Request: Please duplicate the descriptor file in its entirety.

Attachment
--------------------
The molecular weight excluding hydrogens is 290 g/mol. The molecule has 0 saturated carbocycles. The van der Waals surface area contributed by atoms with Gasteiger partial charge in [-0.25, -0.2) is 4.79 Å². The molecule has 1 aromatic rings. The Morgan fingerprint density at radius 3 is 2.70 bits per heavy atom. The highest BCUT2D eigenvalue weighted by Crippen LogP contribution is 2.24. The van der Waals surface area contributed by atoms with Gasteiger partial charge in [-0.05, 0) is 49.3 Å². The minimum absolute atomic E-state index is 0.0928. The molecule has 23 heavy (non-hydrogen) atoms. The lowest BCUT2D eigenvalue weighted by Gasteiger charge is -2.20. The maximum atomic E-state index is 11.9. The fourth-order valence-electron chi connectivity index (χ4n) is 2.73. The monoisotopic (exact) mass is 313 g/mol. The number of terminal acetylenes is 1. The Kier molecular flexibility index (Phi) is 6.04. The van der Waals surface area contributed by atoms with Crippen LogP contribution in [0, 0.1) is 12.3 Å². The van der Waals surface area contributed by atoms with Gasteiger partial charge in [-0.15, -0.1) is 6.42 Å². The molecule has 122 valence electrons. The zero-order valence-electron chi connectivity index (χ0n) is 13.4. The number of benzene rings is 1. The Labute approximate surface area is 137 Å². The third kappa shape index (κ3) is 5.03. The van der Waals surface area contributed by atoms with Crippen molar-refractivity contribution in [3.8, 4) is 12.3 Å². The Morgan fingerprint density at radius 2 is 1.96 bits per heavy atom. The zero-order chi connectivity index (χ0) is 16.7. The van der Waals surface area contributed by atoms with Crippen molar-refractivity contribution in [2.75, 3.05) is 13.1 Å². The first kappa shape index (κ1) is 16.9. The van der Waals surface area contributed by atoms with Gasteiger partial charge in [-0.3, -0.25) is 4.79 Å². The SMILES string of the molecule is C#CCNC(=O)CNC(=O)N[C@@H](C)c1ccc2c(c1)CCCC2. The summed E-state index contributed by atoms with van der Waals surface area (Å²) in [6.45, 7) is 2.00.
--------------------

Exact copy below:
The molecular weight excluding hydrogens is 290 g/mol. The molecule has 0 saturated carbocycles. The van der Waals surface area contributed by atoms with Gasteiger partial charge in [-0.25, -0.2) is 4.79 Å². The molecule has 1 aromatic rings. The Morgan fingerprint density at radius 3 is 2.70 bits per heavy atom. The highest BCUT2D eigenvalue weighted by Crippen LogP contribution is 2.24. The van der Waals surface area contributed by atoms with Gasteiger partial charge in [-0.05, 0) is 49.3 Å². The minimum absolute atomic E-state index is 0.0928. The molecule has 23 heavy (non-hydrogen) atoms. The lowest BCUT2D eigenvalue weighted by Gasteiger charge is -2.20. The maximum atomic E-state index is 11.9. The fourth-order valence-electron chi connectivity index (χ4n) is 2.73. The monoisotopic (exact) mass is 313 g/mol. The number of terminal acetylenes is 1. The Kier molecular flexibility index (Phi) is 6.04. The van der Waals surface area contributed by atoms with Crippen LogP contribution in [0, 0.1) is 12.3 Å². The van der Waals surface area contributed by atoms with Gasteiger partial charge in [-0.15, -0.1) is 6.42 Å². The molecule has 122 valence electrons. The zero-order valence-electron chi connectivity index (χ0n) is 13.4. The number of benzene rings is 1. The Labute approximate surface area is 137 Å². The third kappa shape index (κ3) is 5.03. The van der Waals surface area contributed by atoms with Crippen molar-refractivity contribution in [3.8, 4) is 12.3 Å². The Morgan fingerprint density at radius 2 is 1.96 bits per heavy atom. The zero-order chi connectivity index (χ0) is 16.7. The van der Waals surface area contributed by atoms with Crippen molar-refractivity contribution in [2.75, 3.05) is 13.1 Å². The first kappa shape index (κ1) is 16.9. The van der Waals surface area contributed by atoms with Gasteiger partial charge in [-0.3, -0.25) is 4.79 Å². The SMILES string of the molecule is C#CCNC(=O)CNC(=O)N[C@@H](C)c1ccc2c(c1)CCCC2. The summed E-state index contributed by atoms with van der Waals surface area (Å²) in [6.45, 7) is 2.00.